So we pulled all of the unistrut from inside the boat that the previous owner had installed. The immense space inside this boat is now really apparent. I was then able to pull the main flooring up to get a good look at the floor joists. We have now determined that NONE of the interior floor was done at the factory. This because the laying of the flooring was done so poorly as observed by the following
– all secondary bonds were done with single tape of fine roving and no mat
– there is no evidence of sanding/grinding on areas of secondary bonds (required for mechanical bond)
– there are gaps as much as an inch between the joists and the hull.
– bolts on the compression post step are plain steel (not stainless) and are very rusted
– We cant believe this is what the factory had done. Plus there is evidence of resin spilled/dripped on the dirty hull interior as if the bonding was done in a very dirty environment (and the boat WAS in a very dirty environment when we picked her up).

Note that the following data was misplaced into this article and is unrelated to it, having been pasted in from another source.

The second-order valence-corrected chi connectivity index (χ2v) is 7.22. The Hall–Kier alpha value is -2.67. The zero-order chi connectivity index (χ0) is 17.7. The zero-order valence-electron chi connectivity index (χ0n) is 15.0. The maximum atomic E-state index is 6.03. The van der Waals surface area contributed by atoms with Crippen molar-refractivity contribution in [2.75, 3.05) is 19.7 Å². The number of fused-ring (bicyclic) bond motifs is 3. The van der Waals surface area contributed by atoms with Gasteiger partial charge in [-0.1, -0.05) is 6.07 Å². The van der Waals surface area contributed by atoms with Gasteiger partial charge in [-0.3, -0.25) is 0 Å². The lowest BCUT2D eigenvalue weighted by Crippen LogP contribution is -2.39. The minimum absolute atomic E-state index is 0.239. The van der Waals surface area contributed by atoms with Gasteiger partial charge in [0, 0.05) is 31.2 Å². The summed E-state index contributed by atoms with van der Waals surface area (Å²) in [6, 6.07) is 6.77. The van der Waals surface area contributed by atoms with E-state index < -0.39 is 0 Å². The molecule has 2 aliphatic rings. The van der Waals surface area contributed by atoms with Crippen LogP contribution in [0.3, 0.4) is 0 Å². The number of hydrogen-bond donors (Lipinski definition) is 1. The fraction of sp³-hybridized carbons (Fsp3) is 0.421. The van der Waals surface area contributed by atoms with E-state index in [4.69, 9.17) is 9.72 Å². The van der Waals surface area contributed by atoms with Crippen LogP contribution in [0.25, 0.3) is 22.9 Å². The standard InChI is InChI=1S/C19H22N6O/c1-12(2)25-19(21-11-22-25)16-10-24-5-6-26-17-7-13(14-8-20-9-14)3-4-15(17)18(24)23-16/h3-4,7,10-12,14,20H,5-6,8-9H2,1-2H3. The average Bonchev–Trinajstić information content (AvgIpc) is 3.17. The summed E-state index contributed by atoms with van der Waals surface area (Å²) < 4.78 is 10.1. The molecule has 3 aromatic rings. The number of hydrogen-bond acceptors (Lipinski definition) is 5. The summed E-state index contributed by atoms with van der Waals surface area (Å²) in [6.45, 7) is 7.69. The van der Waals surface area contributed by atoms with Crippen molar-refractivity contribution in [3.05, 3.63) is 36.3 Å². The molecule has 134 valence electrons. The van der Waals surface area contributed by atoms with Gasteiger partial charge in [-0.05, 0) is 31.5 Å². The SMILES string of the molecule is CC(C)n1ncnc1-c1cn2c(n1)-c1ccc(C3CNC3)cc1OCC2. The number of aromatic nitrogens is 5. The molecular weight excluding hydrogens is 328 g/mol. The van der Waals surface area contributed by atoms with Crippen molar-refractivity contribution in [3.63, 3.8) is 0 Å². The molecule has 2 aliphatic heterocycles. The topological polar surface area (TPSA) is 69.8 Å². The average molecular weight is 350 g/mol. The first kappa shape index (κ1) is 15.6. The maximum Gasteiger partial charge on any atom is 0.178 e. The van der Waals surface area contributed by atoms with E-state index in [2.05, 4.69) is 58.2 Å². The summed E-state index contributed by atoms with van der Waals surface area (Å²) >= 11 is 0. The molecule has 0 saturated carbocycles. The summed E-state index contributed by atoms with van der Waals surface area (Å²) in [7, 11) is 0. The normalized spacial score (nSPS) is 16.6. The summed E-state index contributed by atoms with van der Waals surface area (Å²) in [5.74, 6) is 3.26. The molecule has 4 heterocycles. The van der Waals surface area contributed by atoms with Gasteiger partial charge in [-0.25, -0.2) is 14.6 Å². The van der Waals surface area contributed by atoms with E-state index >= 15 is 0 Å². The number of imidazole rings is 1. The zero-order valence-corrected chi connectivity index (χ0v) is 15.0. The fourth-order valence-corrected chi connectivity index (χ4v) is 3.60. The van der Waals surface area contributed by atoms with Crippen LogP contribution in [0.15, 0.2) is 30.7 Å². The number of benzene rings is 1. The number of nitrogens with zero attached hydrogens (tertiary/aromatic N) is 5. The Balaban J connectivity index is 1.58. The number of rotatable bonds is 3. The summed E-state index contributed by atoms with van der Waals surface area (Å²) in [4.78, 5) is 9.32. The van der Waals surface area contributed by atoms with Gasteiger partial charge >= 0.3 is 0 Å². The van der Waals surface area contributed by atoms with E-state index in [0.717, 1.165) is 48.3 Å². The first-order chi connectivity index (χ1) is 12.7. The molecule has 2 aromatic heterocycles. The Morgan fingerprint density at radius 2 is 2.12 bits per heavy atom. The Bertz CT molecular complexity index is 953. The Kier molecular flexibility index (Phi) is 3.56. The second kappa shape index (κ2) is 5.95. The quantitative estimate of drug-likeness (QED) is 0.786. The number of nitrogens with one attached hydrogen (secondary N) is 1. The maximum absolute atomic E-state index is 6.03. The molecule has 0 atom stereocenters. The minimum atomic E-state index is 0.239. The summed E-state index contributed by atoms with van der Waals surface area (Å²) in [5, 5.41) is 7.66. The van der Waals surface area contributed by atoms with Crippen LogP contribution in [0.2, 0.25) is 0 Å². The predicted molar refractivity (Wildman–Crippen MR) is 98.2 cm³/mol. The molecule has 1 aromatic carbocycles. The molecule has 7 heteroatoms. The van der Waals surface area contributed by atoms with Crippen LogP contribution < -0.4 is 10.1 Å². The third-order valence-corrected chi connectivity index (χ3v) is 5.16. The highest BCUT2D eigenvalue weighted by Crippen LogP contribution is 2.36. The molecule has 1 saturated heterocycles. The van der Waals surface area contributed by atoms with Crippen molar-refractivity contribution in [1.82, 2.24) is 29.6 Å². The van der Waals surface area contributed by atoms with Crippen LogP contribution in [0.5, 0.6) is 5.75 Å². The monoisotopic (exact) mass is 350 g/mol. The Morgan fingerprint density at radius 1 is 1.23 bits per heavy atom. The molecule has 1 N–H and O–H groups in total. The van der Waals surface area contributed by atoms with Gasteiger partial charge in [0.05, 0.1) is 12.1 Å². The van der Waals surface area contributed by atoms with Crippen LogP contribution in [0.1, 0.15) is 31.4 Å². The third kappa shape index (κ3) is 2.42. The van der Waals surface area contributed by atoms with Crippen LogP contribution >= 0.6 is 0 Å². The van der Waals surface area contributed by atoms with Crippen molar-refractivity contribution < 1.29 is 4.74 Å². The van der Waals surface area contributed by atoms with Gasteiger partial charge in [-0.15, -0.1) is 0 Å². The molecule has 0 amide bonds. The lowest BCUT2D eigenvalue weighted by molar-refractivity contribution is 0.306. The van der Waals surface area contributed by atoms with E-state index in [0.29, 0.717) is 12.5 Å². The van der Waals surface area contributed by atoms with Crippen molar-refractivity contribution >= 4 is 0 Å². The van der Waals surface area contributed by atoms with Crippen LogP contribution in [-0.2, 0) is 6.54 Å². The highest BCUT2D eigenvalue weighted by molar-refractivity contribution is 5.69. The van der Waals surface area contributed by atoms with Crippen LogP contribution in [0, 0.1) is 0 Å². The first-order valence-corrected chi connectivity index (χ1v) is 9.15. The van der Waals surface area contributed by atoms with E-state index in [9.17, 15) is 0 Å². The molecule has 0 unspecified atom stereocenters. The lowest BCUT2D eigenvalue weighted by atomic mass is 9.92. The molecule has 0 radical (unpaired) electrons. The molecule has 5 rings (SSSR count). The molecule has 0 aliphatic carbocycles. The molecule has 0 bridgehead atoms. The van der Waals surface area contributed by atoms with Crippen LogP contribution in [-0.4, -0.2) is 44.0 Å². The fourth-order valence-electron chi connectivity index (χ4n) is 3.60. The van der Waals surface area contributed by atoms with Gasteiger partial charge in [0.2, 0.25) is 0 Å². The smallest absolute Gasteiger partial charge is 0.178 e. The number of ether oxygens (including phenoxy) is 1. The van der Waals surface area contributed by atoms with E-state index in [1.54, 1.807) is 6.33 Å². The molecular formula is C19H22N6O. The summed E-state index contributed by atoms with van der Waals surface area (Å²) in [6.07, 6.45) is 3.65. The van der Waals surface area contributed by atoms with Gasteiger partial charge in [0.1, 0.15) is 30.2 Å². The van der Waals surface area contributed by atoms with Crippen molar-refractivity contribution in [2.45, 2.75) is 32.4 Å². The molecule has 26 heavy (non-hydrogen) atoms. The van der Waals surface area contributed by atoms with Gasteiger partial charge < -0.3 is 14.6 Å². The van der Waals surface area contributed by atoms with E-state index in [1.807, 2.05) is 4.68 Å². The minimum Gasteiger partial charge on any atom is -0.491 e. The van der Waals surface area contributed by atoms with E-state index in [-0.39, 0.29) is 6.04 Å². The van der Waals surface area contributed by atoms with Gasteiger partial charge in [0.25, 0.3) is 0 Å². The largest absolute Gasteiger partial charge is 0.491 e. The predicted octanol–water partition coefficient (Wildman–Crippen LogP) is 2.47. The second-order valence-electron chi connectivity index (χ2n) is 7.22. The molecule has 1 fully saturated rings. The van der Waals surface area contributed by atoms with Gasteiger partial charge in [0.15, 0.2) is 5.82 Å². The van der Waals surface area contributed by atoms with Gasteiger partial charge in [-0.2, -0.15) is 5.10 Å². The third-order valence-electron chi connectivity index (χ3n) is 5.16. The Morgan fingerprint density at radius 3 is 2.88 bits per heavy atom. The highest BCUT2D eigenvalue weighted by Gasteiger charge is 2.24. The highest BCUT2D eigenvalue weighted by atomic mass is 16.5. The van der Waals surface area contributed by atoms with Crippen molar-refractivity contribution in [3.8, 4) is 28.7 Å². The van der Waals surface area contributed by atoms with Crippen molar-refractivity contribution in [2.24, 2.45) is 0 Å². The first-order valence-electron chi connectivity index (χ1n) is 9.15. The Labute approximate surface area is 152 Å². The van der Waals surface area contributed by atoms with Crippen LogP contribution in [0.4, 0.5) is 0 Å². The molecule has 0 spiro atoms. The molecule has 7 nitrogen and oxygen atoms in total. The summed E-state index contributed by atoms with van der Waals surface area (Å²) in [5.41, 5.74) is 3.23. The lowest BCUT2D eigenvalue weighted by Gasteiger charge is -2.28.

The upside to this is that it should ALL come out easy. With such poor bonds we should be able to cut it out with a sawzall and hammer/chisel. Some of the taping we have already been able to pull up with our bare hands. This means less fiberglass grinding (not fun).
An update on the gel coat on the deck. Jeff, the boatyard owner spent some time inspecting the deck (thanks Jeff!). Overall, the deck laminate and coring is in very good condition. The gel coat, however, has a number of cracks all over. It appears there is some thick areas of gel coat layered with bondo and/or some other filler before the laminate. Gel coat is not structural and will shrink and crack over time if it is sprayed on too thick. So it looks like the deck will have to have all of it’s gel coat peeled off, faired and painted. Upside is we don’t have to deal with this for a couple years while we work on the interior.